The Surveillance State: A Discussion on Freedom and Privacy

by Nicolas Tourani

Staff Reporter

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The recent revelations brought to the world by NSA whistleblower Edward Snowden have shown the world the extent of the U.S. government’s domestic and worldwide surveillance efforts. As we see ourselves slipping further and further into a surveillance state, here are a number of important questions to ask.

Why do privacy rights matter to those not engaged in illegal activities?

The standard response by many sectors of American society to the Snowden revelations has developed into something along the lines of: ‘well I’m not a terrorist, so what does it matter if the government is looking through my emails?’ This response is not surprising given how recently the dominant yardstick of American-ness was the amount of American flags one owned multiplied by the amount of hours of Fox News watched. However, two reporters involved in stories exposing abuses of power by the U.S. Government, Glenn Greenwald and Jeremy Scahill, have begun to counter this reaction with their own line of reasoning: If you’re not worried about the privacy of your internet communications, then give them [Scahill, Greenwald] the password to your email account. This statement is meant to convince citizens that they do in fact care about their own privacy rights, but that their true feelings have been manipulated by the last decade and a half of politics and war-making in this country. To those involved in anti-surveillance actions and protests, there can exist no freedom in this country without privacy.

So then, what are the potential dangers of a mass surveillance state?

In a September 2013 article for The Nation, author Jonathan Schell makes the argument that a number of the surveillance policies being implemented by the United States government are “setting up machinery that satisfies certain tendencies that are in the genetic code of totalitarianism.” The two main tendencies that Schell points to are the ambitions to invade personal privacy without oversight or the possibility of individual protection, and the ambition to control the entire globe. There is no doubt about his first claim, as the Snowden Revelations made it abundantly clear that surveillance agencies in the United States have made it their priority to trample individual rights in the name of increased security covering just about everyone. The second claim may seem a little more unbelievable at first. (World domination, really?) But, as Schell points out, the Snowden Revelations also showed the world that the United States was spying on citizens of countries all over the world, including our closest allies and their leaders. Throughout the Twentieth Century, a number of totalitarian governments have tried and failed to achieve world domination (think Nazi Germany, or the Soviet Union for example). But today, in the more extensive arena of information sharing through technology, Schell argues “a sort of shadow or rudiment of [world domination] is near realization by the ‘sole superpower,’ the United States.” How can self-determination and sovereignty exist in a world where the sole superpower alone can see what communications are being shared by anyone around the world? This power has an extreme potential for abuse in U.S. attempts to influence or undermine the domestic actions of other countries’ governments. Which brings me to my next question.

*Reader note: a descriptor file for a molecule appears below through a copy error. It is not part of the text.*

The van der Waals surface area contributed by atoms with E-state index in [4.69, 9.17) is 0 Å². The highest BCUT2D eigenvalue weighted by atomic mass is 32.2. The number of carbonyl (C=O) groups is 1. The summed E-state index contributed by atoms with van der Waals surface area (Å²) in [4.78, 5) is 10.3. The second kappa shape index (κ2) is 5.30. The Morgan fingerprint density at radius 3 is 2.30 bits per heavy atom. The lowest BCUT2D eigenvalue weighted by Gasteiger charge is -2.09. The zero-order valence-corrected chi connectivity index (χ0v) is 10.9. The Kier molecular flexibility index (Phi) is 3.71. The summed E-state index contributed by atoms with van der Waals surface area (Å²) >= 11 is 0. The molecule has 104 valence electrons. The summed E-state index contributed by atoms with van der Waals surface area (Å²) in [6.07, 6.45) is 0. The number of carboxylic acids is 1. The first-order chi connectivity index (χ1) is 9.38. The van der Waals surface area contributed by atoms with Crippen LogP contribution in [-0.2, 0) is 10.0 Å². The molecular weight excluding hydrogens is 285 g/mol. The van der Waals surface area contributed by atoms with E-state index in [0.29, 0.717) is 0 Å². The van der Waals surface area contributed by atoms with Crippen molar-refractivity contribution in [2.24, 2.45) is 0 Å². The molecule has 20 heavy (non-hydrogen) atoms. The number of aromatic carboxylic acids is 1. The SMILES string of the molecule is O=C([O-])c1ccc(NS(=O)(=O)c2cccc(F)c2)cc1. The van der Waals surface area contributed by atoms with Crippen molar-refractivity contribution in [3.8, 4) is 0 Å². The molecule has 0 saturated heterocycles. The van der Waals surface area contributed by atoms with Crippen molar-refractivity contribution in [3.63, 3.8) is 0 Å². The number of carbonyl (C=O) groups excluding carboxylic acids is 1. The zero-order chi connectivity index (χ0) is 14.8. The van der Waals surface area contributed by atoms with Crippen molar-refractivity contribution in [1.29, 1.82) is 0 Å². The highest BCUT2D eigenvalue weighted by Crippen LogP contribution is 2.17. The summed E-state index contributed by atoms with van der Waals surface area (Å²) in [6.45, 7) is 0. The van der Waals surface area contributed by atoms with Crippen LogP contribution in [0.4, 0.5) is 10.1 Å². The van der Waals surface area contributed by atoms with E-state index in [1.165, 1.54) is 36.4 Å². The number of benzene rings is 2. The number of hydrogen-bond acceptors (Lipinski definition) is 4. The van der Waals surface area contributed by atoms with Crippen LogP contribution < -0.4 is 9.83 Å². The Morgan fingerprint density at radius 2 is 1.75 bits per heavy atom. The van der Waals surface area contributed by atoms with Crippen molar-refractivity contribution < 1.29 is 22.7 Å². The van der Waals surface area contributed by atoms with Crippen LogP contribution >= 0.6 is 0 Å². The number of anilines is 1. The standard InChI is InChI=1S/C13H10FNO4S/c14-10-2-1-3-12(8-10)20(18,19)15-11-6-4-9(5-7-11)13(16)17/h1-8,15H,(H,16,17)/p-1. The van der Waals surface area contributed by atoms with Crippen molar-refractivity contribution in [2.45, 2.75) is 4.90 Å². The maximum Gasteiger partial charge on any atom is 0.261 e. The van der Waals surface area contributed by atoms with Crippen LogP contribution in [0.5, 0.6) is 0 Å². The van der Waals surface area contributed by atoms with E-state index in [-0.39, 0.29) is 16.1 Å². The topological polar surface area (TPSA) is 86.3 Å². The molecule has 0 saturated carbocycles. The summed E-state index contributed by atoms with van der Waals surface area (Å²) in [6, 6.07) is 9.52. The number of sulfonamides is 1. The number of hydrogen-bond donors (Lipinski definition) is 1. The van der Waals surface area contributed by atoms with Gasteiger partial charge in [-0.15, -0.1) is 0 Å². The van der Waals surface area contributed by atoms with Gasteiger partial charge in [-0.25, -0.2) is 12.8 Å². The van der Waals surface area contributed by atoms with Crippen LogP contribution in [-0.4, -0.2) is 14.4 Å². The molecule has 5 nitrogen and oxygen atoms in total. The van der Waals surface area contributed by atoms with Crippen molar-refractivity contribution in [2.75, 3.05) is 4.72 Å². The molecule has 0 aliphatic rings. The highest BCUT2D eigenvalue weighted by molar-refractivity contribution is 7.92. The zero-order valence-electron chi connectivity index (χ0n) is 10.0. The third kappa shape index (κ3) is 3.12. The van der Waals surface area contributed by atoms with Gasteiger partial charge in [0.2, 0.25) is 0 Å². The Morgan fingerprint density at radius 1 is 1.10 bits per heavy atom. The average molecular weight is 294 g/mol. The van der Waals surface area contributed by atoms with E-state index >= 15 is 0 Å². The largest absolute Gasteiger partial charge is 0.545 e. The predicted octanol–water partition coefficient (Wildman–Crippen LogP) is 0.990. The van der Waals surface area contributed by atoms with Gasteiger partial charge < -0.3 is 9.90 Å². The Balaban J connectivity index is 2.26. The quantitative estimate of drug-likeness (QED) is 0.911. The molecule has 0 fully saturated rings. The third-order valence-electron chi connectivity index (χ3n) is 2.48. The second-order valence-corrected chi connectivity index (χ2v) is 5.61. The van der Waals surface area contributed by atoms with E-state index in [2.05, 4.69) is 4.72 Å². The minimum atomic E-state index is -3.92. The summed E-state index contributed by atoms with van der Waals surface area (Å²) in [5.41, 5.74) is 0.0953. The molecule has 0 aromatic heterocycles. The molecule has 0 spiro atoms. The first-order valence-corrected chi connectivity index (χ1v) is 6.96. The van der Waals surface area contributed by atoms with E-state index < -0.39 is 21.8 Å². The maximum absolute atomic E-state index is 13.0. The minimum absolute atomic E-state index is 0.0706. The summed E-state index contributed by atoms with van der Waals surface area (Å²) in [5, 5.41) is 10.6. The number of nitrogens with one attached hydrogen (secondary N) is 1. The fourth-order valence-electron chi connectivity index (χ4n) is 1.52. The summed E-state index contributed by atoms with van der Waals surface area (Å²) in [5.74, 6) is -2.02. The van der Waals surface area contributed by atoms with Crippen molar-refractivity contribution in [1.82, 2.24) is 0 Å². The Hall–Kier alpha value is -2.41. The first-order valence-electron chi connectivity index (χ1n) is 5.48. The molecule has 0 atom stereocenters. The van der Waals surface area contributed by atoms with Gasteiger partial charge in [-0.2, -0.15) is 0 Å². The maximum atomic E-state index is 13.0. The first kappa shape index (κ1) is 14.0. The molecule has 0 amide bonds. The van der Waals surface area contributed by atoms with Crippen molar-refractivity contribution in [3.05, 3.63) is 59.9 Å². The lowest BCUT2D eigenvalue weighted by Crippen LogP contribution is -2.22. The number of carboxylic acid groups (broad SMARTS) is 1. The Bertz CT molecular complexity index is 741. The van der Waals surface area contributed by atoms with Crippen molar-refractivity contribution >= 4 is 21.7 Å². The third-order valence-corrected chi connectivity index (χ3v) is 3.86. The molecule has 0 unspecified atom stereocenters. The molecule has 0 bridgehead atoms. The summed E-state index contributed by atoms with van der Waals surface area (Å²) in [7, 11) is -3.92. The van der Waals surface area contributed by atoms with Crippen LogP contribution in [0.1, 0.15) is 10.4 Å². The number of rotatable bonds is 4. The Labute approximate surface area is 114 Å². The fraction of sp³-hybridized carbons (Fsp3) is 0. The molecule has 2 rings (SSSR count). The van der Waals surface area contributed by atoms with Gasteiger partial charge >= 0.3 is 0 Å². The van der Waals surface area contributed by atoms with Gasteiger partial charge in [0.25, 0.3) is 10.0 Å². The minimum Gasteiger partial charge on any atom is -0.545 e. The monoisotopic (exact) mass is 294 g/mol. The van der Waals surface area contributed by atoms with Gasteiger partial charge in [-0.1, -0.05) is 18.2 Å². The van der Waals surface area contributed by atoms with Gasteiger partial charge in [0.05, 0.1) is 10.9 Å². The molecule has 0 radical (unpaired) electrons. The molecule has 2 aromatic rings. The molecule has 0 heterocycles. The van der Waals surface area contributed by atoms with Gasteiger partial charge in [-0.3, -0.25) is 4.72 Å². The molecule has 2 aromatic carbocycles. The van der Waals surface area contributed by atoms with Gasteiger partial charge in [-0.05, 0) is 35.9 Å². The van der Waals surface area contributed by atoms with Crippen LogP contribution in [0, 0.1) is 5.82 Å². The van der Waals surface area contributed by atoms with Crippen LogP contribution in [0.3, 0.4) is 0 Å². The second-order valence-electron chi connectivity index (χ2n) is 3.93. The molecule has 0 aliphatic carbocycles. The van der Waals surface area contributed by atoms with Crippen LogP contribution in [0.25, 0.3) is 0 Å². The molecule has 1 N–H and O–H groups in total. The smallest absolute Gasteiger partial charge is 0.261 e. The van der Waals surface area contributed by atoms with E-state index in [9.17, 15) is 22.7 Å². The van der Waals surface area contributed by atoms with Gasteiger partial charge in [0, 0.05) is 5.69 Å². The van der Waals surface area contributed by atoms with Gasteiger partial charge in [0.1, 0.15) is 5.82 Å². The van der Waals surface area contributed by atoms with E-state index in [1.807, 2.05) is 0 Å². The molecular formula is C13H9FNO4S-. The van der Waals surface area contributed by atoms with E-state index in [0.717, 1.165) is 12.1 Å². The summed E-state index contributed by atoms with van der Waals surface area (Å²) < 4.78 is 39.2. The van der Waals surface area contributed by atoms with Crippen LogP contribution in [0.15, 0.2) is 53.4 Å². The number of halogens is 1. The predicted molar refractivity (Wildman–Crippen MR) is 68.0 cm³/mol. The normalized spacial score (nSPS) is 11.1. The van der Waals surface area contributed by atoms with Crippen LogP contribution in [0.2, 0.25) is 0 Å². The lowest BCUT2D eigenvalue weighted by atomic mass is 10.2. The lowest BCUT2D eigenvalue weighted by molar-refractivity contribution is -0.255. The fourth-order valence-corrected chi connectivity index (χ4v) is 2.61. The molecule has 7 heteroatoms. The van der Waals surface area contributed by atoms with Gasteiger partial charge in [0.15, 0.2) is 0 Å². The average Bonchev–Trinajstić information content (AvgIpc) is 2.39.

Do we really trust those in charge of our government with this sort of power?

A 2010 Gallup poll asked Americans the question, “How much of the time do you think you can trust government in Washington to do what is right?” The percentage for ‘Just about always/Most of the time’ was 19%, while the percentage for ‘Only some of the time/Never’ was 81%. This indicates a clear mistrust in the actions of the U.S. government by its own people, so why the lack of populist reaction against the government since the revelations? One of the most plausible explanations could be the linking by the U.S. Government of Surveillance and Counter-terrorism in the narratives presented to the American people. What more people need to understand is that once these behemoth surveillance systems are put in place, their use does not remain confined to counter-terrorism. Any type of political, economic, or social movement that the U.S. government deems ‘against its interests’ can be monitored, and the intelligence gathered can be used to discredit the organization. The criminalization of whistleblowing in the cases of Edward Snowden, Chelsea Manning, and a number of other whistleblowers in the government and military reveal the tactics to discredit those who act against the interests of the government. In another glaring case, documents released by the FBI in 2012 showed that the FBI, in partnership with a number of financial institutions, launched a national clandestine investigation of the Occupy Wall Street Movement. This surveillance operation was justified by claiming the protests were a “criminal activity,” and that they posed a potential “domestic terrorism threat.” If this sort of power were to fall into the wrong hands, which history has proven can and will occur, the surveillance powers of the government will pose a major threat to any political and social movements aiming to stop the advance of totalitarianism. Many believe that the powers have already fallen into the wrong hands.

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